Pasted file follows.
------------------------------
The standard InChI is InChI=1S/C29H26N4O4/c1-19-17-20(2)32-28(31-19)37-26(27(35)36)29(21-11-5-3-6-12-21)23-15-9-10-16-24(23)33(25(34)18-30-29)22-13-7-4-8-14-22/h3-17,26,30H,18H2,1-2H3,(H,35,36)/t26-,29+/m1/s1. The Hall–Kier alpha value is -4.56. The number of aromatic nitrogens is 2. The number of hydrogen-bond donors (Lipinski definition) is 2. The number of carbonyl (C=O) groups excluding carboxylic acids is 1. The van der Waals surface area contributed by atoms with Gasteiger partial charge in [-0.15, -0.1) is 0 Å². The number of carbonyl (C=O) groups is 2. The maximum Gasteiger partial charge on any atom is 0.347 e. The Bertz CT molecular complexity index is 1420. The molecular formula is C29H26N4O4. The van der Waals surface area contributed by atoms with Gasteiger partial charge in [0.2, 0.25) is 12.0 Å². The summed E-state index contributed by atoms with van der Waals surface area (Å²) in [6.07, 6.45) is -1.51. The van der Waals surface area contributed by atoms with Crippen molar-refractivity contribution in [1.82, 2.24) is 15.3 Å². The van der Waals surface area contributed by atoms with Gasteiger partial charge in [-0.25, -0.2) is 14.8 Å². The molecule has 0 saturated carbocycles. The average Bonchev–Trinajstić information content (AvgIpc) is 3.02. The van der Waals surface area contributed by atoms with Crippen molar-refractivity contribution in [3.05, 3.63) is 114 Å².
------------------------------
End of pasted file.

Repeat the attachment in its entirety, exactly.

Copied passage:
The standard InChI is InChI=1S/C29H26N4O4/c1-19-17-20(2)32-28(31-19)37-26(27(35)36)29(21-11-5-3-6-12-21)23-15-9-10-16-24(23)33(25(34)18-30-29)22-13-7-4-8-14-22/h3-17,26,30H,18H2,1-2H3,(H,35,36)/t26-,29+/m1/s1. The Hall–Kier alpha value is -4.56. The number of aromatic nitrogens is 2. The number of hydrogen-bond donors (Lipinski definition) is 2. The number of carbonyl (C=O) groups excluding carboxylic acids is 1. The van der Waals surface area contributed by atoms with Gasteiger partial charge in [-0.15, -0.1) is 0 Å². The number of carbonyl (C=O) groups is 2. The maximum Gasteiger partial charge on any atom is 0.347 e. The Bertz CT molecular complexity index is 1420. The molecular formula is C29H26N4O4. The van der Waals surface area contributed by atoms with Gasteiger partial charge in [0.2, 0.25) is 12.0 Å². The summed E-state index contributed by atoms with van der Waals surface area (Å²) in [6.07, 6.45) is -1.51. The van der Waals surface area contributed by atoms with Crippen molar-refractivity contribution in [1.82, 2.24) is 15.3 Å². The van der Waals surface area contributed by atoms with Gasteiger partial charge in [-0.25, -0.2) is 14.8 Å². The molecule has 0 saturated carbocycles. The average Bonchev–Trinajstić information content (AvgIpc) is 3.02. The van der Waals surface area contributed by atoms with Crippen molar-refractivity contribution in [3.05, 3.63) is 114 Å².